excerpt from my book, Feel Good Naked:

Mirror, mirror…
Did you know that:
-Marilyn Monroe wore a size 14?
-If Barbie were a real woman, she’d have to walk on all fours due to her proportions?
-A recent psychological study found that three minutes spent looking at models in a fashion magazine caused 70% of women readers to feel depressed, guilty, and shameful? 
-On any given day, almost half of all American women are on a diet?
As shocking as these factoids are, what’s even more staggering is what they say about our female state of mind—how our perceptions about the female body, whether positive or negative are so warped, we’ve backed ourselves into a harsh corner of expectation and judgment. And the target we set our sights on most? Ourselves. It’s not just the average woman who buys into this self-directed negativity. By looking at the expressions and body language of celebrities, whether it’s in person, in a magazine, or on television, I can immediately tell how they feel about being naked.
The sad thing is, as the Feel Good Naked program teaches; happiness and contentment are not nearly as dependent on a perfect body as we’re led to believe. Think about all the people—famous or not—who embody  the textbook definition of leanness, yet lead troubled, even destructive lives. As devoted as we are to a "think thin" mentality, skinny is obviously not a magic pill for happiness. What’s more, this self criticism is not only limited to our physical qualities. As women, we are amazingly quick to pass judgement on others, as well.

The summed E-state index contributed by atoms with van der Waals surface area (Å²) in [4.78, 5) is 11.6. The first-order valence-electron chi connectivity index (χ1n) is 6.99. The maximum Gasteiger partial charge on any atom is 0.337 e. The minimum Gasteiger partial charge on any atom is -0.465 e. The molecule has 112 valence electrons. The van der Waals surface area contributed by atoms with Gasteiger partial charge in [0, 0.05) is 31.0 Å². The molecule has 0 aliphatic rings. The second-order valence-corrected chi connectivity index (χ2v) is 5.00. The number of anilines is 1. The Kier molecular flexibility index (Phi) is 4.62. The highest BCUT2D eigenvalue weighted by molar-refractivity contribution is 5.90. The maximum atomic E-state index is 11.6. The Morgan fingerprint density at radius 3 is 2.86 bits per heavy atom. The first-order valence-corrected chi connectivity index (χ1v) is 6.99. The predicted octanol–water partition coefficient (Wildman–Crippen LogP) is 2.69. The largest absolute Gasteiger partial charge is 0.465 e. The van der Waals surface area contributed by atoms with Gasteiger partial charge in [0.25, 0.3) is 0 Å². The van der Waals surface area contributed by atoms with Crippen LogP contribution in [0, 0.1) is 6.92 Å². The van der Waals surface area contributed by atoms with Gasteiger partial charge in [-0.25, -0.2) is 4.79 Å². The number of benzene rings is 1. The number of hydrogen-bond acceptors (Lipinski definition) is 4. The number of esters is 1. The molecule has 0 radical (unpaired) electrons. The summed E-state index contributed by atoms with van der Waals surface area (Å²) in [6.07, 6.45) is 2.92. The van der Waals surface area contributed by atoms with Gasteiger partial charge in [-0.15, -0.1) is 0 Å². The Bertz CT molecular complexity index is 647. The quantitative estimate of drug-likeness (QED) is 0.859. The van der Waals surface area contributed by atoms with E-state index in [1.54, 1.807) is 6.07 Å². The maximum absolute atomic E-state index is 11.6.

At the beginning of my fitness career I was working with a single woman in her late 30’s. She had just found herself on the receiving end of a traumatic break-up. One day she was late to our session, which was out of character. She arrived breathless, apologizing. I could see she had been crying. "I’ve been going through all of his old love letters," she choked. "Oh, no," I moaned, "why torture yourself that way?" "Because he says such wonderful things about me," she replied. "Even though I’m dying over losing him, there’s something about seeing compliments written down that makes me believe them." A light went on in my head. For this poor woman, feeling good about herself wasn’t possible without the affirmation from someone else. Even though the source of the compliments was highly suspect, his letters were better than nothing; certainly more credible than trying to convince herself of her worthwhile attributes. This episode exemplified how brainwashed and passive we’ve become when measuring and determining our self worth. How can it be that the (supposedly) most progressive, self-aware, self-actualized people are willing to let others tell us what to think of ourselves. Yet something good came out of the experience. I learned the importance of written words to help us discover and believe in our individual strengths.